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11/27/2003 2:31 pm
if you go for emagic, then be sure to get a manual from somewhere - else you´ll be having a difficult start. but once u got used to it, it is absolutely brilliant. the latest versoin for PC is 5.5 which IMHO is absolutely sufficiant for 99.99% of all recording situations. there is a B3-Hammond simulation, several high-end synths and samplers and effects included. you goin to buy it or you goin to get it.. er... elsewhere?

[FONT=Times New Roman]Holiness is in right action and courage on behalf of those who cannot defend themselves. What you decide to do every day makes you a good person... or not.[/FONT][br][br]

# 6
daveasdf
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daveasdf
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11/27/2003 2:40 pm
I'm going to get it elsewhere. (What's IHMO?) 5.5, thanks. Should help with the search. The only drum program I know of is called fruityloops and it's worthless. You folks are probably set up with MIDI drum sequencers or how ever the terminology goes or a MIDI keyboard that does drum loops right?
# 7
Azrael
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Azrael
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11/27/2003 3:53 pm
IMHO means "in my humble opinnion"

however

i personally have alot of AKAI-sample CD´s from various companies like LILO and such, providing a vast amount of all kinds of samples which can be used with the built in EXS24 Sampler in logic. other than that i got a Roland XV2020 Soundmodule.

[FONT=Times New Roman]Holiness is in right action and courage on behalf of those who cannot defend themselves. What you decide to do every day makes you a good person... or not.[/FONT][br][br]

# 8
daveasdf
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daveasdf
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11/27/2003 5:12 pm
I'm going to do some research to translate that to english.
# 9
Azrael
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Azrael
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11/27/2003 5:27 pm
what exactly did you not understand?

[FONT=Times New Roman]Holiness is in right action and courage on behalf of those who cannot defend themselves. What you decide to do every day makes you a good person... or not.[/FONT][br][br]

# 10
daveasdf
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daveasdf
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11/27/2003 5:36 pm
I guess I'm not too clear what a sample is. A sampler relates to a sample. Is a sample a particular sound (like an effect) or an instrument (like middle tom or rim shot)? And then does the Sampler put these instrument sounds in a particular order (sequence?)
# 11
Kevin Taylor
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Kevin Taylor
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11/27/2003 6:11 pm
Think of it this way. A sample is a recording of just about anything you want. You save it on your hard drive as either an MP3, .aiff or .wav file. Usually the sample will be of something fairly short like a snare hit, but you also get longer ones like cymbal crashes that last as long as 15 seconds. On my hard drive for instance I've got groups of samples for about 20 different drum 'kits'. Everything from a cheap sounding garage band sound, to a compressed studio kit, to a huge stadium sound. There's also about 10GB of other samples I've got that are anything from blib sounds, to shakers, tweaks, synth stabs, orchestra hits... anything you want basically.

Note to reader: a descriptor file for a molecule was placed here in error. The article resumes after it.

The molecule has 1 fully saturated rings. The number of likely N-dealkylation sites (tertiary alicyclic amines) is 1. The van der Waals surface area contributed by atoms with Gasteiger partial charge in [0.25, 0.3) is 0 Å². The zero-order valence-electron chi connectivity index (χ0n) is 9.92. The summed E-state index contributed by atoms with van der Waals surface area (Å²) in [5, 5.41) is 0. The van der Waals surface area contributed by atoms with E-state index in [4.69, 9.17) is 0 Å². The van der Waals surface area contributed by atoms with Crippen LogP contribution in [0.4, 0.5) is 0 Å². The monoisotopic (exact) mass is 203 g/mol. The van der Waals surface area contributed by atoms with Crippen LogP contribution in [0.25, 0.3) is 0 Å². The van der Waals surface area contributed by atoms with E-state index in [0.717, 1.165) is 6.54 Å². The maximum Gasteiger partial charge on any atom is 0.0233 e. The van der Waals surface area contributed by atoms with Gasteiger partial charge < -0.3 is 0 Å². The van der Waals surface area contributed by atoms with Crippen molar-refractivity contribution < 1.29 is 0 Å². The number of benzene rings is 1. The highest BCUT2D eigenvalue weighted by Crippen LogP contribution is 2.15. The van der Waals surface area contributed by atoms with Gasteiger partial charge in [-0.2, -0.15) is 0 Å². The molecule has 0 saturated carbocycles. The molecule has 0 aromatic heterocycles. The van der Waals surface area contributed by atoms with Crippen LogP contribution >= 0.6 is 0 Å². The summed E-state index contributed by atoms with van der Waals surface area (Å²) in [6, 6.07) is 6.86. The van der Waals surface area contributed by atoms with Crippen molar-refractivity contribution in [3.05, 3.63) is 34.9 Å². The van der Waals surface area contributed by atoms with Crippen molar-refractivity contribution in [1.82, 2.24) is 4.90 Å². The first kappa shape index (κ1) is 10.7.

When I program the drums, first I have to figure out what sounds I need. So I'll usually scan through several of the 'kit' presets to find a drum sound that fits the song I'm working on. Next on the list is to put those sounds into your 'virtual drum machine'. I used to use the Cubase drum machine called LM-4 but found it limiting in that I could only have the drum machine playing about 14 different sounds per kit. I've recently changed to a drum machine called 'Battery' which is laid out almost like a spreadsheet.
There's enough places to put about 64 sounds in one drum 'kit'. Basically, I just go onto my hard drive and either import a premade 'kit' by choosing one ie, jazz kit.
The empty 'spreadsheet' spaces on the drum machine that were previously empty now automatically fill up to put a different sound into each space. A-1 would be the snare. A-2 the kick.
A-3 Cymbal. all the way up to H-9 or whatever.
You can then go back to your hard drive and still pick out individual sounds that you can just drag and drop onto the drum machine. ie, you find a .wav file of a guy farting and want that in your song...just select the file and drag it over onto one of the empty spaces in the drum machine.
Now whenever you click that space ya hear a fart.

Next up is to program the drums. You can either do it from scratch yourself or use premade patterns that have already been done for you in MIDI format.
You assign each one of those spaces on the drum machine to a note on your keyboard (or guitar synth), set your sequencer running and basically play drums on your synth by triggering each one of the sounds. You basically keep working on it until you come up with a complete song.

Another way of doing drums is to use loops. Which is basically a real drummer in a studio who's recorded 10 seconds or whatever of his drum playing.... and when you put it in the right program, it just loops the same thing endlessly. You can usually find several loops in the same style so that you can add fills, extra cymbal crashes and beginnings and endings to your song.

There's drawbacks to both ways though. MIDI drums, even using samples, tend to sound boring and most people can tell they're fake. Samples...same kinda thing. It's the same all the way through the song and any half-assed musician can tell when they hear the same roll 3 times.